It was a beautiful field. The natural look belied the extensive and expensive engineering underneath it. The ceiling vault high overhead had been built by the city, a necessity as they sealed off the rille and its various odd little off-shoots. The kondensats functioned perfectly, letting the seasonally-appropriate amount of light through during the lunar day, and broadcasting the saved-up light energy when it was lunar night. Seattle’s day/night cycle mimicked that of Wales almost perfectly.
The v-shaped canyon had been merely sealed rock when they bought it. An agricultural-grade water cycling system had been installed, special permits were obtained to carve out the barn and one other utility space, then they re-sealed the rock. The dirt had been the most expensive part. He wanted it deep enough so that if his children wanted to dig, they wouldn’t endanger the mechanical systems that made everything work. He’d also invested in a few bushes and trees.
The most difficult part had been keeping Kate and Mary, who were both quite young at the time, off the grass while it was still fragile. Doc himself religiously mowed and cultivated the lawn to golf-green perfection. It looked like a beautiful, natural meadow, even though it was bounded by steep rock walls.
When his tea had finally cooled to exactly the perfect drinking temperature, he took a long slurp and finally started feeling awake.
He couldn’t see any of the sheep from the kitchen window. There were several places they could hide, including the barn where they had several comfy pens. Doc had set the sprinkler system to turn on in the wee hours of the morning in order to wash off the slide. The sheep might still be waiting to make sure they weren’t going to get rained on.
Doc put his eggs between a couple slices of bread and meandered toward the back doors. Victoria passed him again, still pulling her toy sheep, heading back to her mother.
“Sheep go for a walk!” she announced happily.
Doc patted her on the head again as she passed. He stood on the back patio for a minute while Dixie raced ahead. There were no sheep in sight. If they were in the barn, Dixie would have them out presently.
Doc strolled back through his perfect little world, bracing himself for the inevitability of a small stampede that would run him over any minute.
Dixie ran in one barn door and out the other.
No sheep emerged.
Dixie ran through in the opposite direction, then stood on the stone threshold, looking around, confused.
Doc turned slowly in a circle, dropping the remains of his egg sandwich to the ground, much to Dixie’s delight. There were several places he wouldn’t be able to see the sheep from the house, but he was out standing in his field. The only place they could hide was the barn.
Doc walked slowly through the barn, peering into each pen. There were no sheep in sight. He scratched his head, then stepped outside again.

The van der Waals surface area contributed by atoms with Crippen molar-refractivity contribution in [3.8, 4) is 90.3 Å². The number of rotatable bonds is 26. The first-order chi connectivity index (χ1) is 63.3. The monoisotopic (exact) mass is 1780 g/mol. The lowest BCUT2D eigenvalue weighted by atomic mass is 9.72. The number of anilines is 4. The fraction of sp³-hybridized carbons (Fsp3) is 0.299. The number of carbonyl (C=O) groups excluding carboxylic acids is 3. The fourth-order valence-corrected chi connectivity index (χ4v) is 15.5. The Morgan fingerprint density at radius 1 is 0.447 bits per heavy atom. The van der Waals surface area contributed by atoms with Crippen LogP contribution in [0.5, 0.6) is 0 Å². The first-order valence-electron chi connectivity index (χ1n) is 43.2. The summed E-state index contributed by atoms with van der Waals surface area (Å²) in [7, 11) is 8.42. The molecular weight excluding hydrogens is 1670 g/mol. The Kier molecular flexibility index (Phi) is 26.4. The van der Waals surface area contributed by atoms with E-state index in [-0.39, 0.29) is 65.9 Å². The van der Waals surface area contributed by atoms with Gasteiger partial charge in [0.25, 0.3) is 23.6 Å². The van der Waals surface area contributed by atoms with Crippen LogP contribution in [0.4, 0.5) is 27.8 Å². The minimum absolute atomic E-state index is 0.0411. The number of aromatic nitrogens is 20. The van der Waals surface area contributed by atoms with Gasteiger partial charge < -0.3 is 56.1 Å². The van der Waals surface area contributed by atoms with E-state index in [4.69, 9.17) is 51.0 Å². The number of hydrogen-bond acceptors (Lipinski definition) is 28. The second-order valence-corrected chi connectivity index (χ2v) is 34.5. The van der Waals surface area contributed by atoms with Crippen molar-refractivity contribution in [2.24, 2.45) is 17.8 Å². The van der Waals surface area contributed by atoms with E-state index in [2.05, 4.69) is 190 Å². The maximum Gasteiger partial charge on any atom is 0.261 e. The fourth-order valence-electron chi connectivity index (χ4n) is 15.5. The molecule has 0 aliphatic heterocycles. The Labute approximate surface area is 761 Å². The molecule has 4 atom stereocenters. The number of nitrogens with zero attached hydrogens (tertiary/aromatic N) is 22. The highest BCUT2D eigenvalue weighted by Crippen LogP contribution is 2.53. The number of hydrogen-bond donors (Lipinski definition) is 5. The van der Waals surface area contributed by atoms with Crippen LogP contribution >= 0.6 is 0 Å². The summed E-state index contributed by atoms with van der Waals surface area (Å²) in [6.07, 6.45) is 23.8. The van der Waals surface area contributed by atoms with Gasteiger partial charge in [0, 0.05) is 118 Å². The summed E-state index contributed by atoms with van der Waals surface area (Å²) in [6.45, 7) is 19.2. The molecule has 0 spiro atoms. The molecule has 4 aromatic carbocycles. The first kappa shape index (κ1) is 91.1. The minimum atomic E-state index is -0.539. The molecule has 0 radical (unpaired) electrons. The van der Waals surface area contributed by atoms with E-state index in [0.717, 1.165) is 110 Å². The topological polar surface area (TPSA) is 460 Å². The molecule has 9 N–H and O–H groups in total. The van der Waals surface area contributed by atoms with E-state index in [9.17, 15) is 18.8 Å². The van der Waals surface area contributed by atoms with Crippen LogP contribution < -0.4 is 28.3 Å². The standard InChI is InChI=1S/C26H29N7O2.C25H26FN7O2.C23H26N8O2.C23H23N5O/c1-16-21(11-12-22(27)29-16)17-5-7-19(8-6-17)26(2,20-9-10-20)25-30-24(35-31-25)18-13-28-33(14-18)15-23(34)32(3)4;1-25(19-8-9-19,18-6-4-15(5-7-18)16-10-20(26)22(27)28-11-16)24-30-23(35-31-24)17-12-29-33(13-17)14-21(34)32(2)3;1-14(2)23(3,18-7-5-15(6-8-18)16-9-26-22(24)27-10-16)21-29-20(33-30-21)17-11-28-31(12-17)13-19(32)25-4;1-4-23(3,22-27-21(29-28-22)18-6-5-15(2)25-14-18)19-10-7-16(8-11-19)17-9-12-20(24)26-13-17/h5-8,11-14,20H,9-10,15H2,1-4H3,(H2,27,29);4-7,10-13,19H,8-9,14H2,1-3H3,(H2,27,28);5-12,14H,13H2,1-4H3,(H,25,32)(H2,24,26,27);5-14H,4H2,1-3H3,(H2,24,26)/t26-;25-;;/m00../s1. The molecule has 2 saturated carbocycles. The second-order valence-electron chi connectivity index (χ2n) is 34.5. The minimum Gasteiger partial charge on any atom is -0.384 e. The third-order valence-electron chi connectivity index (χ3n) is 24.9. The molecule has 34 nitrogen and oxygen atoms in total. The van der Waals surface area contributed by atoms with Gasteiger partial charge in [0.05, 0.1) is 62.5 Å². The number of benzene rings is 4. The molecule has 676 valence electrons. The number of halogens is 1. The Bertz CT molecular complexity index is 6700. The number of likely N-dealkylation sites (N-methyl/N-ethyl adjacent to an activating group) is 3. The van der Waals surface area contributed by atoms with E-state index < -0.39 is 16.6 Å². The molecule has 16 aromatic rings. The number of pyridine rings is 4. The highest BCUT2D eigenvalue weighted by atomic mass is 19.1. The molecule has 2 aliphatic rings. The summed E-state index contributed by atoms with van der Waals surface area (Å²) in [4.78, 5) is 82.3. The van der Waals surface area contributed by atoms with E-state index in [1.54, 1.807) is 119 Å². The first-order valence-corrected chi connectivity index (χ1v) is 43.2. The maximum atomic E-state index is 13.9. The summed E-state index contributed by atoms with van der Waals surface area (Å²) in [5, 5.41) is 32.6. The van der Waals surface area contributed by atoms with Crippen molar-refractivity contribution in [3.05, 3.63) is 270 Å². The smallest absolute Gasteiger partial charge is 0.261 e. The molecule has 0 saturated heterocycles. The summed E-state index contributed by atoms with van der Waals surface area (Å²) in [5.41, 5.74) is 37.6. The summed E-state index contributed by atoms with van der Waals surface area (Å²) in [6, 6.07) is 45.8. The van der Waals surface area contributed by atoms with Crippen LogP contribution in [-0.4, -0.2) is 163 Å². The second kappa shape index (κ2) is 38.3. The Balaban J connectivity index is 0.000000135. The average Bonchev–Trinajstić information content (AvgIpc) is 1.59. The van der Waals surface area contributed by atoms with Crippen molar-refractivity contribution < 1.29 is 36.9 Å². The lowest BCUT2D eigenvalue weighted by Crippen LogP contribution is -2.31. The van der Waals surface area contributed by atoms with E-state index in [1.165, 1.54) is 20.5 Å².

He looked up at the rock walls. Sure, there were plenty of handholds where the girls loved to climb, but there were only two places where the sheep could climb higher than a meter and they were both no more than a narrow ledge.
His eye scanned the back of the house. It was two stories high and spanned the space between the canyon walls, quake dampeners on either side. There was no way for the sheep to get past or over unless they learned to fly.
He unlocked the door to the utility shed, but there was hardly enough room inside for one sheep to hide, much less a dozen. He relocked the door and went back inside the house. He checked that the front door was not only closed, but locked. Both Mary and Kate were very good about that.
He turned away from the kitchen, exploring one half of the house downstairs and up, then circled back down to Tyne’s workroom without seeing any sign of livestock in his home.
He wondered if he should have looked in the closets.
“Dearie…” he said, standing in the door to Tyne’s workroom, at a complete loss. Victoria was riding her sheep, pushing it along with tiny toes that barely reached the floor.
Tyne looked up, waiting for him to finish his sentence.
“I can’t find the sheep,” he admitted.
“What?” Tyne said, putting the yarn she’d just spun into a mailer for shipping.
“The sheep. They’re not in the field. They’re not in the barn. I checked the whole house, except the closets—”
“What would sheep be doing in the closets?” Tyne asked, getting up and walking to the entry hall.
“I don’t know. Meditating? Looking for sweaters? Curious about what you do with all that wool?” Doc answered, beginning to think he was losing his mind.
The front doors were still closed and locked. The back doors were closed, latched securely but not locked.
“Did you look behind the tool box?” Tyne asked, opening the back doors and stepping out.
“Not specifically,” Doc defended himself. “One sheep might fit there, but twelve?”